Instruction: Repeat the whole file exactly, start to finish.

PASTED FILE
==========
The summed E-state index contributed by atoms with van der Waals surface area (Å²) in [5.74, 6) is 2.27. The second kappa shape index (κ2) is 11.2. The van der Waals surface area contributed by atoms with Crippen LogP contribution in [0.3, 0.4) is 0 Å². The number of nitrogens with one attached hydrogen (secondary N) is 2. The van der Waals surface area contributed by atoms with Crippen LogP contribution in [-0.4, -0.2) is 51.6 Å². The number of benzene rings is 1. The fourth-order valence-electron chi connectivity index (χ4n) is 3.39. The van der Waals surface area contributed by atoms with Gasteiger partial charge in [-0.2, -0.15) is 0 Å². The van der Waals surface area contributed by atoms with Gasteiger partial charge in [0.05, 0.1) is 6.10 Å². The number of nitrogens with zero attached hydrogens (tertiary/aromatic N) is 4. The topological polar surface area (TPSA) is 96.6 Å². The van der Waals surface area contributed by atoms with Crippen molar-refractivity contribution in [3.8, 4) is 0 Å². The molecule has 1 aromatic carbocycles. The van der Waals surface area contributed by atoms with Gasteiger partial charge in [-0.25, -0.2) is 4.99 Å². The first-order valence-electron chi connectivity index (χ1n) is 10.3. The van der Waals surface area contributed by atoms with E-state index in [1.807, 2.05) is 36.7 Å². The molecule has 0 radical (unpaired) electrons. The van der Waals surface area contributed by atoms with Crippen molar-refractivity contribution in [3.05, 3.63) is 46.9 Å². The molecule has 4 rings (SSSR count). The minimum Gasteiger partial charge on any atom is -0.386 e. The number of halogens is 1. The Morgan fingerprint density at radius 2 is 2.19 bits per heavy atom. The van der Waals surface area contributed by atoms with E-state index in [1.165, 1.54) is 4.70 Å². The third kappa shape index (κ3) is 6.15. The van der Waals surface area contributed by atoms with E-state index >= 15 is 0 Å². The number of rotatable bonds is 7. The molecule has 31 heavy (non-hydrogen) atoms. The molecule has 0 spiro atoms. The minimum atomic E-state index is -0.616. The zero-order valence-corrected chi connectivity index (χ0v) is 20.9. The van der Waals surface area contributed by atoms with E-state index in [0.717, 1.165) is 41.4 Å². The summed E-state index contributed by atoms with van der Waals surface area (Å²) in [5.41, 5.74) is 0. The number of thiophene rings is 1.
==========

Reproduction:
The summed E-state index contributed by atoms with van der Waals surface area (Å²) in [5.74, 6) is 2.27. The second kappa shape index (κ2) is 11.2. The van der Waals surface area contributed by atoms with Crippen LogP contribution in [0.3, 0.4) is 0 Å². The number of nitrogens with one attached hydrogen (secondary N) is 2. The van der Waals surface area contributed by atoms with Crippen LogP contribution in [-0.4, -0.2) is 51.6 Å². The number of benzene rings is 1. The fourth-order valence-electron chi connectivity index (χ4n) is 3.39. The van der Waals surface area contributed by atoms with Gasteiger partial charge in [-0.2, -0.15) is 0 Å². The van der Waals surface area contributed by atoms with Gasteiger partial charge in [0.05, 0.1) is 6.10 Å². The number of nitrogens with zero attached hydrogens (tertiary/aromatic N) is 4. The topological polar surface area (TPSA) is 96.6 Å². The van der Waals surface area contributed by atoms with Crippen molar-refractivity contribution in [3.8, 4) is 0 Å². The molecule has 1 aromatic carbocycles. The van der Waals surface area contributed by atoms with Gasteiger partial charge in [-0.25, -0.2) is 4.99 Å². The first-order valence-electron chi connectivity index (χ1n) is 10.3. The van der Waals surface area contributed by atoms with E-state index in [1.807, 2.05) is 36.7 Å². The molecule has 0 radical (unpaired) electrons. The van der Waals surface area contributed by atoms with Crippen molar-refractivity contribution in [3.05, 3.63) is 46.9 Å². The molecule has 4 rings (SSSR count). The minimum Gasteiger partial charge on any atom is -0.386 e. The number of halogens is 1. The Morgan fingerprint density at radius 2 is 2.19 bits per heavy atom. The van der Waals surface area contributed by atoms with E-state index in [1.165, 1.54) is 4.70 Å². The third kappa shape index (κ3) is 6.15. The van der Waals surface area contributed by atoms with E-state index >= 15 is 0 Å². The number of rotatable bonds is 7. The molecule has 31 heavy (non-hydrogen) atoms. The molecule has 0 spiro atoms. The minimum atomic E-state index is -0.616. The zero-order valence-corrected chi connectivity index (χ0v) is 20.9. The van der Waals surface area contributed by atoms with E-state index in [0.717, 1.165) is 41.4 Å². The summed E-state index contributed by atoms with van der Waals surface area (Å²) in [5.41, 5.74) is 0. The number of thiophene rings is 1.